Better than use cheap components, have an easier way to assemble the products. A big chunk of the iPhone 5 price is due to increased difficulties encountered by Foxconn in building this model. Take iPhone 4 gen components, a cheaper back, a model a tad easier to assemble (a bit more thick), a smaller screen… and you can easily cut the price by a third, maybe more if you're after healthy margins and great market share instead of great margins and healthy market share.

 

I expect an iPhone mini to be released soon to wash over Chinese and Indian markets, and a big screen iPhone for more traditional markets.

post #8 of 52
Quote:
Originally Posted by gwmac View Post

Would be nice to see a Mac Mini at $499 again.

 

Or a $599 model with the option for an AMD 7750 single slot or Nvidia equivalent GPGPU.

post #9 of 52
Quote:
Originally Posted by Apple ][ View Post

I think that Apple should make things even more expensive. They often can't meet the current demand, and making things cheaper is not going to help.

 

I also think that Apple should concentrate a bit more on it's pro products, and not worry too much about "emerging" markets. Making budget products for "price-sensitive" people is not exactly likely to produce any drool worthy devices, quite the contrary. When I see an Apple keynote, I want to be blown away, I want to be surprised and amazed by what they're presenting on stage. 

Did you notice the comment by Cook where he said they couldn't keep up with demand for the iPhone 4?  There's clearly a market for less expensive products, in spite of your hatred for anything that isn't overpriced (and those who use such products).  It's worth tapping into those markets because building a user base is critical for long term profit growth.

post #10 of 52
Originally Posted by AppleInsider View Post

... Apple's chief executive on Tuesday issued a pledge to continue to drive down the cost of buying into the company's ecosystem.

 

It's all about the ecosystem + infrastructure.  Hardware inevitably comes down in price.   In 10 years, Apple will need to begin generating more revenue from iTunes + iCloud and/or enter new markets ripe for innovative (and profitable) disruption.

 

As we've seen for decades, competitors can quickly mash up rough copies of Apple hardware.  It takes them a little longer to bang out software features that crudely mimic Apple's OSes and apps.  But there's no shortcut to building a robust, pervasive, transparent, and simple-to-use infrastructure to hold your ecosystem together.  It takes years to design, plan, build, test, de-bug, rinse, repeat, upgrade.  

 

And, unfortunately for the Apple wannabes, the infrastructure needs to be built first.  Oops.

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post #11 of 52

the devices have reached a point where there is no point to make them thinner and lighter.  While every pundit who evaluates the newest gadget talks first about how thin and light it is compared to its competition, it really has been taken to ridiculous lengths.  Who cares if its a mm thicker, or if it weights another ounce.  Make the new cheaper phones thicker and with a bigger battery, make the camera as good as they are now but without trying to shrink them to such small sizes.  The will be the best of its class, cheaper and allows more people to enjoy the beauty and simplicity of the Apple ecosystem.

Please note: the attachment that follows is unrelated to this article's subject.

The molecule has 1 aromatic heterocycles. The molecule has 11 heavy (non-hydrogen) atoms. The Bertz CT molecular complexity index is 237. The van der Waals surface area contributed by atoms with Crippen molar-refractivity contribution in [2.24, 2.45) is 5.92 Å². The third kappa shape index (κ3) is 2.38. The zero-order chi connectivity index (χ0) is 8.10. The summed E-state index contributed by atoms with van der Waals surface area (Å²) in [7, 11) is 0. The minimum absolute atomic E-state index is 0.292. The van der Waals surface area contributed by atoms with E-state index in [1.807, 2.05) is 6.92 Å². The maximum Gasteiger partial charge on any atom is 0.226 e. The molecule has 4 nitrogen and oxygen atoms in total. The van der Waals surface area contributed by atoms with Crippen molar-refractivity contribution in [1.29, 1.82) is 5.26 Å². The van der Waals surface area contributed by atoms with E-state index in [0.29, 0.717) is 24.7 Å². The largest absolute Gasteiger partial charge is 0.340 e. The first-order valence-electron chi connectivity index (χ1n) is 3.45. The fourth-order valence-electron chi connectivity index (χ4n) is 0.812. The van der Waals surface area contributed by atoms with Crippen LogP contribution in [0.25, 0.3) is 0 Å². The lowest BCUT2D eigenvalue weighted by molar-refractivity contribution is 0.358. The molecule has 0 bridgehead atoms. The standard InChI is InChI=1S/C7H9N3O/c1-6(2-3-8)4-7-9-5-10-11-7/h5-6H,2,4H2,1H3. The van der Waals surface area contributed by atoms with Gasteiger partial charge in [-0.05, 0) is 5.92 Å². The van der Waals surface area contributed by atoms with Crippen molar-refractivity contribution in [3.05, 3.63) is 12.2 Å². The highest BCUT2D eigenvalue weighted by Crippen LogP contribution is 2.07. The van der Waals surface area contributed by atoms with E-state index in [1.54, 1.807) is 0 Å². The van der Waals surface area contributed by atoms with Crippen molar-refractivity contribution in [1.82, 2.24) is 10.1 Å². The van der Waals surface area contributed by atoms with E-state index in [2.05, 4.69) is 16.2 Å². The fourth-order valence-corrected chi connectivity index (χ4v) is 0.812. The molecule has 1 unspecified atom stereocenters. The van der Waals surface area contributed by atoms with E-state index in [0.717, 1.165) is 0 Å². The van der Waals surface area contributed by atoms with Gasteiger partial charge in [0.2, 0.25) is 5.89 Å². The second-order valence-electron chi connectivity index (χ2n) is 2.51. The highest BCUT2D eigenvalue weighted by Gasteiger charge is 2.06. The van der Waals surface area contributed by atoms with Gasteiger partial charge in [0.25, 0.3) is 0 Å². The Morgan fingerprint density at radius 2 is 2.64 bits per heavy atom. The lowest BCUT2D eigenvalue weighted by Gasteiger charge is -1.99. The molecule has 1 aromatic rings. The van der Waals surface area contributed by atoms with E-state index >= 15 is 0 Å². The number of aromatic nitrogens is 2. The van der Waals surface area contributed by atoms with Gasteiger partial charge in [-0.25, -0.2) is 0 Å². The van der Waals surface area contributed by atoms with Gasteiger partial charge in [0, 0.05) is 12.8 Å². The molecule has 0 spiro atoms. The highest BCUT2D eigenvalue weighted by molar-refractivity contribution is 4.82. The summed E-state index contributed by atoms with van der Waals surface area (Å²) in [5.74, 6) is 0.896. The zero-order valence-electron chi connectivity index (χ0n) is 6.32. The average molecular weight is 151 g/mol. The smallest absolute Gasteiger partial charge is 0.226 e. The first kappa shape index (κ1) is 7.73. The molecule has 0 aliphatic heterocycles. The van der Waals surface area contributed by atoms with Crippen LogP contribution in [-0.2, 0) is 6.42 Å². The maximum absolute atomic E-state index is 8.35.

post #12 of 52
Quote:
Originally Posted by wakefinance View Post

Did you notice the comment by Cook where he said they couldn't keep up with demand for the iPhone 4?  There's clearly a market for less expensive products, in spite of your hatred for anything that isn't overpriced (and those who use such products).  It's worth tapping into those markets because building a user base is critical for long term profit growth.

 

Yes I did notice that comment about how they couldn't keep up with the demand for the iPhone 4. I believe that that is the point that I was trying to make. There is no doubt that there is a market for less expensive Apple products, I don't deny that. I just hope that these less expensive products do not cause delays or production problems with their other products. Maybe Foxconn should hire 500,000 more Chinese people.

 

If Apple wants to release a cheap iPhone or something, then fine, just as long as they don't neglect their other products, and hopefully they won't abandon their philosophy. It doesn't really bother me if Apple releases a cheap product, as long as they continue to release other products which aren't compromised.

post #13 of 52
"Cheap plastic crap is on the way" said Apple CEO Tim Cook. Black plastic, dumbed down features, crappy battery life. If I wanted that I'd buy a Samsung product.
post #14 of 52
Originally Posted by lkrupp View Post
"Cheap plastic crap is on the way" said Apple CEO Tim Cook. Black plastic, dumbed down features, crappy battery life. If I wanted that I'd buy a Samsung product.

 

So buy a Samsung product. Nothing Cook said even remotely suggested that.

Originally Posted by Slurpy

There's just a TINY chance that Apple will also be able to figure out payments. Oh wait, they did already… …and you’re already f*ed.

 

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Originally Posted by Slurpy

There's just a TINY chance that Apple will also be able to figure out payments. Oh wait, they did already… …and you’re already f*ed.

 

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post #15 of 52
Quote:
Originally Posted by SockRolid View Post

 

It's all about the ecosystem + infrastructure.  Hardware inevitably comes down in price.   In 10 years, Apple will need to begin generating more revenue from iTunes + iCloud and/or enter new markets ripe for innovative (and profitable) disruption.